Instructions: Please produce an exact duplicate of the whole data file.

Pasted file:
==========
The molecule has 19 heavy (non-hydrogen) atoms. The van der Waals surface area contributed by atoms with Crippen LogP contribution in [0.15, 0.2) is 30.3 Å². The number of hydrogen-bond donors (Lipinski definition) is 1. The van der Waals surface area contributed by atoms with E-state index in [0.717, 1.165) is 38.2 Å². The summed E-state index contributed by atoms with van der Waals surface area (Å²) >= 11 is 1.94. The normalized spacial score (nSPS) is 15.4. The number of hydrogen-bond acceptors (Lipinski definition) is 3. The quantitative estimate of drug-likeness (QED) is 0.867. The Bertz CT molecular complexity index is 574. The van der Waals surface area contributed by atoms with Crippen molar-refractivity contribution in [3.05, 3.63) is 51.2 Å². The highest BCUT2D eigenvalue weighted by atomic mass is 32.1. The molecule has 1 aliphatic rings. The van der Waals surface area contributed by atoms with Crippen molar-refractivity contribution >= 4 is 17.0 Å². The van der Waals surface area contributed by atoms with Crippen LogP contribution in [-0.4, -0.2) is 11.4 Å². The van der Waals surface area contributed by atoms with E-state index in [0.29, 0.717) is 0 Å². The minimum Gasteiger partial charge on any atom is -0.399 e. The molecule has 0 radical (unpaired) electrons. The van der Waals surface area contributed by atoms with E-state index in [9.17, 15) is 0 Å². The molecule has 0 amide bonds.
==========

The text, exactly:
The molecule has 19 heavy (non-hydrogen) atoms. The van der Waals surface area contributed by atoms with Crippen LogP contribution in [0.15, 0.2) is 30.3 Å². The number of hydrogen-bond donors (Lipinski definition) is 1. The van der Waals surface area contributed by atoms with E-state index in [0.717, 1.165) is 38.2 Å². The summed E-state index contributed by atoms with van der Waals surface area (Å²) >= 11 is 1.94. The normalized spacial score (nSPS) is 15.4. The number of hydrogen-bond acceptors (Lipinski definition) is 3. The quantitative estimate of drug-likeness (QED) is 0.867. The Bertz CT molecular complexity index is 574. The van der Waals surface area contributed by atoms with Crippen molar-refractivity contribution in [3.05, 3.63) is 51.2 Å². The highest BCUT2D eigenvalue weighted by atomic mass is 32.1. The molecule has 1 aliphatic rings. The van der Waals surface area contributed by atoms with Crippen molar-refractivity contribution >= 4 is 17.0 Å². The van der Waals surface area contributed by atoms with Crippen LogP contribution in [-0.4, -0.2) is 11.4 Å². The van der Waals surface area contributed by atoms with E-state index in [0.29, 0.717) is 0 Å². The minimum Gasteiger partial charge on any atom is -0.399 e. The molecule has 0 radical (unpaired) electrons. The van der Waals surface area contributed by atoms with E-state index in [9.17, 15) is 0 Å². The molecule has 0 amide bonds.